Every night in 1909 the Great Fer-Don peddled his patent medicines at an old-fashioned medicine show and in 1912 Brother Benjamin likewise drew crowds in the early autumn to his temporary stage at the big vacant lot at Third and B streets (think the current location of Luther Burbank Savings). A man from Red Bluff recalled these shows in a “good ol’ days” section of the Oakland Tribune in 1941:

There were always two or more black face performers who put on skits and sang songs, as well as musical numbers. Between intermissions, attendants would pass through the crowd selling different kinds of medicine products that were guaranteed to cure everything from a corn to appendicitis and warts on the back of the neck. One products that stands out in my memory was Brother Benjamin’s Herbalo, which sold for $1.00 per bottle, and every time the hawker made a sale he would yell out, Sold out again, Doctor. Some times a so-called doctor with the show would establish a local office temporarily to treat the sick, much to the annoyance of local reputable practicing physicians…

Technically, they were selling Bro. Benjamin’s “Herbalo Blood Purifier Stomach-Liver & Kidney Renovator” plus other custom liniments and whatnot, but the real money came from steering seriously ill members of the audience to his phony doctors set up in a Fourth street office across from the courthouse.

Like the Great Fer-Don previously claimed his “European Medical Experts” could handle the most serious medical problems, Bro. Benjamin boasted his team would “positively cure” a long list of ailments from asthma to diabetes to tumors. “Wednesday a large monster parasite over 100 feet long was removed from a leading lady of this vicinity,” one of his Press Democrat ads announced, and “Thursday a cancer was removed and is on exhibition at the concert ground every night.” Undoubtedly the “doctors” were using sleight-of-hand (better known today as “psychic surgery”) where the practitioner’s fingers magically appear to enter the body and pull out bloody diseased bits, all without breaking the skin. “No knife, and no pain,” promised Benjamin’s advert.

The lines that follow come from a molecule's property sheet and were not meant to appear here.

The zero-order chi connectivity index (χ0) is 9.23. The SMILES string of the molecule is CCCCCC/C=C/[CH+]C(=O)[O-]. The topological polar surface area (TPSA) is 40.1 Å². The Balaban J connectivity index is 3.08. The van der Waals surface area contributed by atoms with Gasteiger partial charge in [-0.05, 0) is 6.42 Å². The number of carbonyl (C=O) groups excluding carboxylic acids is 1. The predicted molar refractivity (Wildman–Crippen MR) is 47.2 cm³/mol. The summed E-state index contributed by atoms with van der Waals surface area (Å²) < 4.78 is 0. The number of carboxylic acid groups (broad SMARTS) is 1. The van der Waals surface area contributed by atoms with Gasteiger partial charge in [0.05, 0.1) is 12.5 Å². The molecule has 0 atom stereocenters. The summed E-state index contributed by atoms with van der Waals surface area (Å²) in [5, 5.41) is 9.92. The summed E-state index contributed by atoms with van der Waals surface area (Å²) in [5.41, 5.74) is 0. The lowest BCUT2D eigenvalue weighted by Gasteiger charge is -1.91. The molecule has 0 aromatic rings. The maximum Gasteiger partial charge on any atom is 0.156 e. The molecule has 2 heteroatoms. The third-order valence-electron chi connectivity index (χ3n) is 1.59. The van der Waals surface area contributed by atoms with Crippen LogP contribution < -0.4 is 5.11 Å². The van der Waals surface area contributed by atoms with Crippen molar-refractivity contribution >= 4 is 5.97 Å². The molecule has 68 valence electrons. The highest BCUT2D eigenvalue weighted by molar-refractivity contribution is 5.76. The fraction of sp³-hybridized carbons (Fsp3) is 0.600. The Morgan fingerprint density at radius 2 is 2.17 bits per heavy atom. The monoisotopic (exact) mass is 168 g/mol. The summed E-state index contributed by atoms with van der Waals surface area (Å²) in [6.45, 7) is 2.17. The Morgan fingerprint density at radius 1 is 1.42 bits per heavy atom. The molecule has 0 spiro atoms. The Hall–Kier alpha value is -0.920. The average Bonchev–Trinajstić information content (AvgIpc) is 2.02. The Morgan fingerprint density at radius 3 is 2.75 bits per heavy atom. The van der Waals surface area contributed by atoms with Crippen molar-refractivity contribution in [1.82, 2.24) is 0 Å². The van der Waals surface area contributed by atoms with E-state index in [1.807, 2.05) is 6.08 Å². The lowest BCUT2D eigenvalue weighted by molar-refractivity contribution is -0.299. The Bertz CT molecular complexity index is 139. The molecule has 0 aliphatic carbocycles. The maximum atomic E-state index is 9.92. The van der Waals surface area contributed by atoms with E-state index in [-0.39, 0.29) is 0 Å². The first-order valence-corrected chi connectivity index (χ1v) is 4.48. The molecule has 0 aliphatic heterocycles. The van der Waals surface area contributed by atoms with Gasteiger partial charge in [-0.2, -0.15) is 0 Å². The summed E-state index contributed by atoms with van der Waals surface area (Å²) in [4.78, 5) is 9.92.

We don’t know what Benjamin charged for these “cures,” but Ferdon was caught sometimes bilking the sick for the equivalent of an average worker’s entire annual wage. One ad of Benjamin’s listed the names of several local people who supposedly had been treated by his “Medical Specialists;” of those who can be identified, all had lower-income jobs, such as laborer, waitress, and candy salesman.

Brother Benjamin apparently did not get into serious legal trouble – or at least, nothing can be found in the newspapers. Perhaps that was because he kept a lower profile; Ferdon’s downfall came after he tried his con in larger towns such as Sacramento and Seattle. It looks like Benjamin kept to the backwaters of California.